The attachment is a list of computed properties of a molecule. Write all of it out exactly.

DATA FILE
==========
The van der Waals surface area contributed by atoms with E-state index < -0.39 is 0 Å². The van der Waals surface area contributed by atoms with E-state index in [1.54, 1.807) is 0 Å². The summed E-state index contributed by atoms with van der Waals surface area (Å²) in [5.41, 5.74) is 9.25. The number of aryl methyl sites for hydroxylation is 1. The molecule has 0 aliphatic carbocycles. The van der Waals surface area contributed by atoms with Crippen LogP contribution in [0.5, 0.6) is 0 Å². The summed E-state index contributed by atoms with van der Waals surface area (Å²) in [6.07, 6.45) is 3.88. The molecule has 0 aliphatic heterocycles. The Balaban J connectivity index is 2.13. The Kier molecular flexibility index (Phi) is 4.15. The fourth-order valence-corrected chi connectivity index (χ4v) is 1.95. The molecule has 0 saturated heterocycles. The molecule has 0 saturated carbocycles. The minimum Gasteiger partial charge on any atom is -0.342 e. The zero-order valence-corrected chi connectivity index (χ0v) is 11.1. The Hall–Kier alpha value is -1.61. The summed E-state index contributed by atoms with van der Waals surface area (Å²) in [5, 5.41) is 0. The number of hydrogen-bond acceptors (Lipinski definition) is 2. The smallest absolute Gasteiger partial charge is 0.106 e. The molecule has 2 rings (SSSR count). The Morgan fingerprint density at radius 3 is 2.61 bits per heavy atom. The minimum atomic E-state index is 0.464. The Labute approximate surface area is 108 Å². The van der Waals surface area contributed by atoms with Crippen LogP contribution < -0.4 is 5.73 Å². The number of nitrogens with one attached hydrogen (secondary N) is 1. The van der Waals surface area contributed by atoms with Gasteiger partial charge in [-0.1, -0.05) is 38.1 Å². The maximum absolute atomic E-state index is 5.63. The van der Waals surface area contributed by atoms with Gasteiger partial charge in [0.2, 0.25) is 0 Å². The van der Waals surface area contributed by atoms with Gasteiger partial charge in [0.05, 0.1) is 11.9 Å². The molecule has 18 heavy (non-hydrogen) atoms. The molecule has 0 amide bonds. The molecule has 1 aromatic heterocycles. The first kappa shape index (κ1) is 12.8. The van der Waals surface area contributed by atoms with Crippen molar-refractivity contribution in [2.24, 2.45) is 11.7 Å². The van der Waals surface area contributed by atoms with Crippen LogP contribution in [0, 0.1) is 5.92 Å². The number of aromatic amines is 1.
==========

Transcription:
The van der Waals surface area contributed by atoms with E-state index < -0.39 is 0 Å². The van der Waals surface area contributed by atoms with E-state index in [1.54, 1.807) is 0 Å². The summed E-state index contributed by atoms with van der Waals surface area (Å²) in [5.41, 5.74) is 9.25. The number of aryl methyl sites for hydroxylation is 1. The molecule has 0 aliphatic carbocycles. The van der Waals surface area contributed by atoms with Crippen LogP contribution in [0.5, 0.6) is 0 Å². The summed E-state index contributed by atoms with van der Waals surface area (Å²) in [6.07, 6.45) is 3.88. The molecule has 0 aliphatic heterocycles. The Balaban J connectivity index is 2.13. The Kier molecular flexibility index (Phi) is 4.15. The fourth-order valence-corrected chi connectivity index (χ4v) is 1.95. The molecule has 0 saturated heterocycles. The molecule has 0 saturated carbocycles. The minimum Gasteiger partial charge on any atom is -0.342 e. The zero-order valence-corrected chi connectivity index (χ0v) is 11.1. The Hall–Kier alpha value is -1.61. The summed E-state index contributed by atoms with van der Waals surface area (Å²) in [5, 5.41) is 0. The number of hydrogen-bond acceptors (Lipinski definition) is 2. The smallest absolute Gasteiger partial charge is 0.106 e. The molecule has 2 rings (SSSR count). The Morgan fingerprint density at radius 3 is 2.61 bits per heavy atom. The minimum atomic E-state index is 0.464. The Labute approximate surface area is 108 Å². The van der Waals surface area contributed by atoms with Crippen LogP contribution < -0.4 is 5.73 Å². The number of nitrogens with one attached hydrogen (secondary N) is 1. The van der Waals surface area contributed by atoms with Gasteiger partial charge in [-0.1, -0.05) is 38.1 Å². The maximum absolute atomic E-state index is 5.63. The van der Waals surface area contributed by atoms with Gasteiger partial charge in [0.2, 0.25) is 0 Å². The van der Waals surface area contributed by atoms with Gasteiger partial charge in [0.05, 0.1) is 11.9 Å². The molecule has 18 heavy (non-hydrogen) atoms. The molecule has 0 amide bonds. The molecule has 1 aromatic heterocycles. The first kappa shape index (κ1) is 12.8. The van der Waals surface area contributed by atoms with Crippen molar-refractivity contribution in [2.24, 2.45) is 11.7 Å². The van der Waals surface area contributed by atoms with Crippen LogP contribution in [0, 0.1) is 5.92 Å². The number of aromatic amines is 1.